Raju Hirani movies are thoroughly modern and yet still express a uniquely Bollywood sensibility. He does not shy away from melodrama or big unambiguous messages. Yet he still puts entertainment first, with an attention to detail and characterization that yields truly loveable and fun-to-watch movies. As Lage raho Munnabhai before it, 3 Idiots leaves you grinning like a dope even as you're thinking about ways to make the world a better place. And there is no doubt that his approach resonates hugely - Lage raho Munnabhai was a massive hit, and the success of 3 Idiots eclipsed it.
When they were classmates in engineering college, Chatur (Omi Vaidya) and Rancho (Aamir Khan) were rivals. Or, at least, Chatur was - competitive, materialistic, and rote, he chafed at Rancho's playful attitude and seat-of-the-pants, intuitive approach to engineering. Now, 10 years later, Chatur gathers Rancho's best friends from their college days - Farhan (Madhavan) and Raju (Sharman Joshi) - and sets off on a quest across India to find Rancho. Chatur wants only to gloat, to flaunt his success over Rancho, whom none of the men have heard from since school days. Farhan and Raju, though, just want to find their cherished friend, whose influence was immeasurable. As they travel, they flash back to memories of the school days together. Rancho's compassion and thirst for hands-on learning put him at odds with the college's stern, tyrannical dean, Viru Sahastrabuddhe (Boman Irani), whom the students called "Virus". It also won him the heart of Virus's daughter, a medical student named Pia (Kareena Kapoor). But Rancho disappeared after graduation, and as his friends drive from Shimla to Ladakh to find him, remembering how he changed their lives, they learn a puzzling secret about his past.
I've been told by people who studied engineering in India that 3 Idiots perfectly captures the stresses of the pressure-cooker, rote-learning environment of colleges like the one it portrays. It's easy to see why the movie strikes a note so close to the audience's heart; the boys' situations are readily relatable. Farhan studies engineering to only to fulfill his parents' expectations - his own dream is wildlife photography, an ambition that his father values not at all. Raju's desire to succeed at engineering is more sincere, but he places on himself the great burden of rescuing his family from crushing poverty. And who doesn't remember an irritating helium-handed brown-noser like Chatur from our own days in school?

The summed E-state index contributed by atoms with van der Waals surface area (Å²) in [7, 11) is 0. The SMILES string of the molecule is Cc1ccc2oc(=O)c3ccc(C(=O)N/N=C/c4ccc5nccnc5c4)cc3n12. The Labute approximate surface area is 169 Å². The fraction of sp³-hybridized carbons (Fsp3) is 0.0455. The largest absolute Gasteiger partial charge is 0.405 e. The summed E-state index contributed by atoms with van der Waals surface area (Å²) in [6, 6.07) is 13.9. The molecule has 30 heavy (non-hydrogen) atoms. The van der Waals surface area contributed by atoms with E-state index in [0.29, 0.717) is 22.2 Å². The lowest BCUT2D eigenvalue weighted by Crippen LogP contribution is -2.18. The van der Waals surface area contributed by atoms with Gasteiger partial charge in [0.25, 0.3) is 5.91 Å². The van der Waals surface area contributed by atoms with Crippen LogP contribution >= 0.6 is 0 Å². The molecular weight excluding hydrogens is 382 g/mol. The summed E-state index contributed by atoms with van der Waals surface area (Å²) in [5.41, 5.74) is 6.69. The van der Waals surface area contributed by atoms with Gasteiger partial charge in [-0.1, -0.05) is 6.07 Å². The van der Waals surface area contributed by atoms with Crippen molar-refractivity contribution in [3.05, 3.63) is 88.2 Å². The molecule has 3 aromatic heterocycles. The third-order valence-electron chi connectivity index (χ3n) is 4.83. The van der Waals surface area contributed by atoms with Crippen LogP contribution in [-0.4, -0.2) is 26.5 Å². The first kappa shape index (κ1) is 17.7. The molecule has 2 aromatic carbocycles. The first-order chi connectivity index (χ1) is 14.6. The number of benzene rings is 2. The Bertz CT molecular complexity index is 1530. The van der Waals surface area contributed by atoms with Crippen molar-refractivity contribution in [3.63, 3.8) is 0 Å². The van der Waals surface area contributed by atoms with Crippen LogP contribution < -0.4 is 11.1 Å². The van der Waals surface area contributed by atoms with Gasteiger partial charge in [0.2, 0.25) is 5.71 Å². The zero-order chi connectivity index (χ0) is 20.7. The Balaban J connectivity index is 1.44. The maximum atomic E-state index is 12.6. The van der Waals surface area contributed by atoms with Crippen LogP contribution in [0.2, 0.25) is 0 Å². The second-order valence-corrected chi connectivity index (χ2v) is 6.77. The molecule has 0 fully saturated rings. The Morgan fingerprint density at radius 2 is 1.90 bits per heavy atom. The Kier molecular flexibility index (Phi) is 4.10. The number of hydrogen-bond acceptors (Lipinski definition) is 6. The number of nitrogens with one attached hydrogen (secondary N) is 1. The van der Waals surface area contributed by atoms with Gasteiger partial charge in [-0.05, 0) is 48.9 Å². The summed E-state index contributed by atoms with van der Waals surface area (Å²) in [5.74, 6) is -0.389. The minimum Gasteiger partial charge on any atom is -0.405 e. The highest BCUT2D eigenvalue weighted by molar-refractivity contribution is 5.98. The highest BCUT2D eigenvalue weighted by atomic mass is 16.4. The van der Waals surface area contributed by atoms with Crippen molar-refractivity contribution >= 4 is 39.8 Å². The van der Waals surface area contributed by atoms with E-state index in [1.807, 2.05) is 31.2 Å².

On top of these relatable themes, the movie is full of laughs that run the gamut from fart jokes to clever linguistic humor (as there also was in the Munnabhai movies). The most prominent example is Chatur's memorized speech in shuddh Hindi - Rancho tampers with the speech, and the unsuspecting Chatur pompously delivers an outlandishly bawdy oration before the whole school. (The point is to illustrate the pitfalls of rote learning, but it also exposes a much-needed, humanizing flaw in the otherwise godlike Rancho's character - that humiliating others is acceptable to him so long as it furthers his principles.) But there are subtler plays on language as well, such as a cross-linguistic play on suffer/safar (the latter meaning "journey").
The language play is just one aspect of the terrific level of detail in this tightly crafted film. Other nice touches include Virus's introductory speech to the students, which "Millimeter," the young boy who runs errands for pocket change, recites verbatim. Another is that Raju's poor urban family is shown in black & white, a wink to the echos of 1950s-filminess of their situation. There are too many more to mention.
It feels nitpicky to point out flaws in such a well-crafted movie. Still, there are a few. One that gets under my skin just a little is that the story is overwhelmingly male. There are female students in the college but they are just visual backdrop - none has so much as a line of dialogue. Pia is a smart, level-headed medical student, but her only story arc is deciding which man she should marry. Nevertheless, no movie can be about everyone, and so it's a forgivably small irritation for me.
The movie's overarching message, too, is delivered with a cudgel, even by filmi and Hirani standards. One student committing suicide would have been enough to convey the toxicity and destructiveness of the college environment - but the movie doesn't stop there. Instead, there is one suicide, a plot reference to another earlier suicide, and a suicide attempt by a major character.
Yet the preachiness - along with a few extremely filmi, over-the-top plot twists - is forgivable, even charming, in such a good movie overall, especially with the loveable performances of all the actors. The naturalness of these (except for Irani, who exercises his typical wonderful broad comic physicality) tends to offset the extreme aspects of the story, tempering the shrillness of the melodramatic turns. The result is a movie firmly grounded in Bollywood's melodramatic roots, yet offering natural, breathing characters who are relatable and modern. And the twist at the movie's end is so marvelous and satisfying that anything less than perfect about what went before is readily forgiven.